1. Customers get something they like, impacting satisfaction

    2. They get inspired to buy even more from you, impacting upselling (at     least if you reward them with a new cool item and not leftovers from last     year)

    3. Finally, it is the safest option for you as a company, since you can offer     your own products at a marginal cost.

This is why it is smart to offer a free book after a customer has purchased 10 books at your store or to offer free trips after your customer has collected a certain number of air miles. It is less smart to offer a Bluetooth speaker to customers spending more than a given amount in your online grocery store over the course of a year unless you know that the majority of your grocery shopping customer base coincidentally belongs to the less common category of people who loves portable music, but does not already own a wireless device.

Measuring success

As we already concluded, loyalty programmes are part of an equation, where you want to make more money on loyalty and advocacy. So how do you actually track the benefits of your programme? Many companies count the number of people they have in their loyalty programme. Have you ever seen the promotion "We now have X million members"? Sounds more like a sect than a compelling loyalty scheme to me. There are two fundamental issues with this way of measuring and promoting success; 1) It makes the members feel less special, since they are just a part of a big anonymous mass, and 2) the number of members is not adding any value to your company – in fact, they just increase the cost of administering the programme. What adds value is members who purchase more as a result of the programme. Just remember all the membership cards in your wallet, which you are never really using.

So let's agree that we should try to measure the true impact of our programme. This is being done by some companies through standard measures focusing on either the experience, such as Net Promoter Score or Customer Effort Score, the behaviour, e.g. negative churn or referrals, or on the actual financial impact by seeing if they spend more as a result of the programme. This is all nice and dandy but it assumes that you can isolate the effect of your programme. Yes, you can do A/B tests comparing people who are part of your loyalty scheme with those who are not. However, I would argue that many customers are part of your loyalty programme because they already are frequent customers and not the other way around. I sign up for memberships with companies where I know I consume a lot so I get some benefits out of my consumption. Of course, the membership will hopefully trigger additional consumption but it is impossible to isolate the effect just by comparing two groups. One way of doing it is to look over time and comparing the situation before and after launch of a programme, while assuming everything else equal, which is a rather unrealistic assumption in real life.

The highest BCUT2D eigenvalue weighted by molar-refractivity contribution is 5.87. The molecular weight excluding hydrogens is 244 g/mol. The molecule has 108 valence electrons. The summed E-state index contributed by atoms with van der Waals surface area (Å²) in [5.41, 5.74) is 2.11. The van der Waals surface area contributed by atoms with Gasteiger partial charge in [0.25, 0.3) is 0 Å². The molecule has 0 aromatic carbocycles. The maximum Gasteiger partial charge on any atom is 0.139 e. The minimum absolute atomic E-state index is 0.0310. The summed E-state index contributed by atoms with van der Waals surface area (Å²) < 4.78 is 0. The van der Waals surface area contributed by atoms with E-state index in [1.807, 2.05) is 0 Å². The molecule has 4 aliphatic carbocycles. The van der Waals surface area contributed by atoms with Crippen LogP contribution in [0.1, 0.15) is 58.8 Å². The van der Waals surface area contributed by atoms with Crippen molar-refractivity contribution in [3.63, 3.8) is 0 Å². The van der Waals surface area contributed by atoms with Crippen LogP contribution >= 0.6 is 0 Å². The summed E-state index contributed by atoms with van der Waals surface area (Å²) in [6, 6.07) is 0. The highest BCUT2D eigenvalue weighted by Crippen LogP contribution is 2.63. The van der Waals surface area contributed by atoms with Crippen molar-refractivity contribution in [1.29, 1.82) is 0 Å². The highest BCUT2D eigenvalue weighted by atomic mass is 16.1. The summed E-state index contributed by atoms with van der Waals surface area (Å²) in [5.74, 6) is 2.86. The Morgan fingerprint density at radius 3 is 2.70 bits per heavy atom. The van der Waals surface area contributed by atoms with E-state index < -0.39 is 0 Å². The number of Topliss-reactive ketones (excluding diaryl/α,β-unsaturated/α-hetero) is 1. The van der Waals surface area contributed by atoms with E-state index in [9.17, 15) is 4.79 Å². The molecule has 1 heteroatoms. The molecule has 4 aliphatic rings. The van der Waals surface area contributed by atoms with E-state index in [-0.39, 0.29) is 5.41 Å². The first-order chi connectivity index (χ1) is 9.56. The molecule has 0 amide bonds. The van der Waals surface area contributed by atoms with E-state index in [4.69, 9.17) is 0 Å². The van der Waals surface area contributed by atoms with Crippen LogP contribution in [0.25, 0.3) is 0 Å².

So am I saying that it is impossible to understand the impact of your programme? Not at all. How would you do it then? I would suggest that you ask your members. Customers who have taken the effort to sign up for your programme do have an interest in your company and what you offer. They also want to be treated as individuals. So stop seeing them as an anonymous mass which you can A/B test every now and then. Reach out to them, solicit their input, and be grateful that you have access to the best source of customer information that anyone could ever ask for.

Whether you already have a loyalty programme or are planning to launch one, I hope this inspired you to reflect on how it is designed and what can be improved. At the end of the day, the litmus test is to ask yourself whether you would be attracted to your own scheme and put your loyalty card on top of the stack you have in your wallet or just let it slip to the bottom of your card collection and never be more than just a card.

 

© 2017 KPMG P/S, a Danish limited liability partnership and a member firm of the KPMG network of independent member firms affiliated with KPMG International Cooperative (“KPMG International”), a Swiss entity. All rights reserved.